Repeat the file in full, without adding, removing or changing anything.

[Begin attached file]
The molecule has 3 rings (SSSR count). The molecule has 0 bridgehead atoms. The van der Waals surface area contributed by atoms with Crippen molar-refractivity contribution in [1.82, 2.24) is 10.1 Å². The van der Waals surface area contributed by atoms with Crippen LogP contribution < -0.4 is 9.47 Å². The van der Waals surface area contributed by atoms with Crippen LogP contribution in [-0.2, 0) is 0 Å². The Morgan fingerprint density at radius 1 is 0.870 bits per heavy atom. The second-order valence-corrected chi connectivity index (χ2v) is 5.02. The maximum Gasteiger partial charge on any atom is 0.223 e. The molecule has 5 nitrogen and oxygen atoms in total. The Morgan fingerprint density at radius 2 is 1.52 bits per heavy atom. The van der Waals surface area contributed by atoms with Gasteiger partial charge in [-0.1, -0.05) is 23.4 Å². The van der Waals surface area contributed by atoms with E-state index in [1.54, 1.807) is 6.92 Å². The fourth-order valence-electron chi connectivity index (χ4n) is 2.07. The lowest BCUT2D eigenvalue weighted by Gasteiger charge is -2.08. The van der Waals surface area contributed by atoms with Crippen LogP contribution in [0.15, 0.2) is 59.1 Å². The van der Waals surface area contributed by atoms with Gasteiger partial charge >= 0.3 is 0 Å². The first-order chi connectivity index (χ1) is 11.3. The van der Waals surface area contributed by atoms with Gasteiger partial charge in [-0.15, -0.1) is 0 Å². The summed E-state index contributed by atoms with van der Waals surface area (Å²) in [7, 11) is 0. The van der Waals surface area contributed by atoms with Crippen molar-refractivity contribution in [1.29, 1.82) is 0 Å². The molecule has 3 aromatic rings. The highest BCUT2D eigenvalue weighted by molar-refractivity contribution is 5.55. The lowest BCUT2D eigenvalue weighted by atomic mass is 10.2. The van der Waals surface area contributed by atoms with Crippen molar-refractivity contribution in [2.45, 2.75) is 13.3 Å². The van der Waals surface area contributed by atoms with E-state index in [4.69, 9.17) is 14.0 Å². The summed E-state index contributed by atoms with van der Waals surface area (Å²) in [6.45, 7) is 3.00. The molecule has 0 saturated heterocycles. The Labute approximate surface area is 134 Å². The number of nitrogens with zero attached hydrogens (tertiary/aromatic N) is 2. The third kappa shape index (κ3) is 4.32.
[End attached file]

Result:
The molecule has 3 rings (SSSR count). The molecule has 0 bridgehead atoms. The van der Waals surface area contributed by atoms with Crippen molar-refractivity contribution in [1.82, 2.24) is 10.1 Å². The van der Waals surface area contributed by atoms with Crippen LogP contribution < -0.4 is 9.47 Å². The van der Waals surface area contributed by atoms with Crippen LogP contribution in [-0.2, 0) is 0 Å². The Morgan fingerprint density at radius 1 is 0.870 bits per heavy atom. The second-order valence-corrected chi connectivity index (χ2v) is 5.02. The maximum Gasteiger partial charge on any atom is 0.223 e. The molecule has 5 nitrogen and oxygen atoms in total. The Morgan fingerprint density at radius 2 is 1.52 bits per heavy atom. The van der Waals surface area contributed by atoms with Gasteiger partial charge in [-0.1, -0.05) is 23.4 Å². The van der Waals surface area contributed by atoms with E-state index in [1.54, 1.807) is 6.92 Å². The fourth-order valence-electron chi connectivity index (χ4n) is 2.07. The lowest BCUT2D eigenvalue weighted by Gasteiger charge is -2.08. The van der Waals surface area contributed by atoms with Crippen LogP contribution in [0.15, 0.2) is 59.1 Å². The van der Waals surface area contributed by atoms with Gasteiger partial charge >= 0.3 is 0 Å². The first-order chi connectivity index (χ1) is 11.3. The van der Waals surface area contributed by atoms with Gasteiger partial charge in [-0.15, -0.1) is 0 Å². The summed E-state index contributed by atoms with van der Waals surface area (Å²) in [7, 11) is 0. The van der Waals surface area contributed by atoms with Crippen molar-refractivity contribution in [1.29, 1.82) is 0 Å². The molecule has 3 aromatic rings. The highest BCUT2D eigenvalue weighted by molar-refractivity contribution is 5.55. The lowest BCUT2D eigenvalue weighted by atomic mass is 10.2. The van der Waals surface area contributed by atoms with Crippen molar-refractivity contribution in [2.45, 2.75) is 13.3 Å². The van der Waals surface area contributed by atoms with E-state index in [4.69, 9.17) is 14.0 Å². The summed E-state index contributed by atoms with van der Waals surface area (Å²) in [6.45, 7) is 3.00. The molecule has 0 saturated heterocycles. The Labute approximate surface area is 134 Å². The number of nitrogens with zero attached hydrogens (tertiary/aromatic N) is 2. The third kappa shape index (κ3) is 4.32.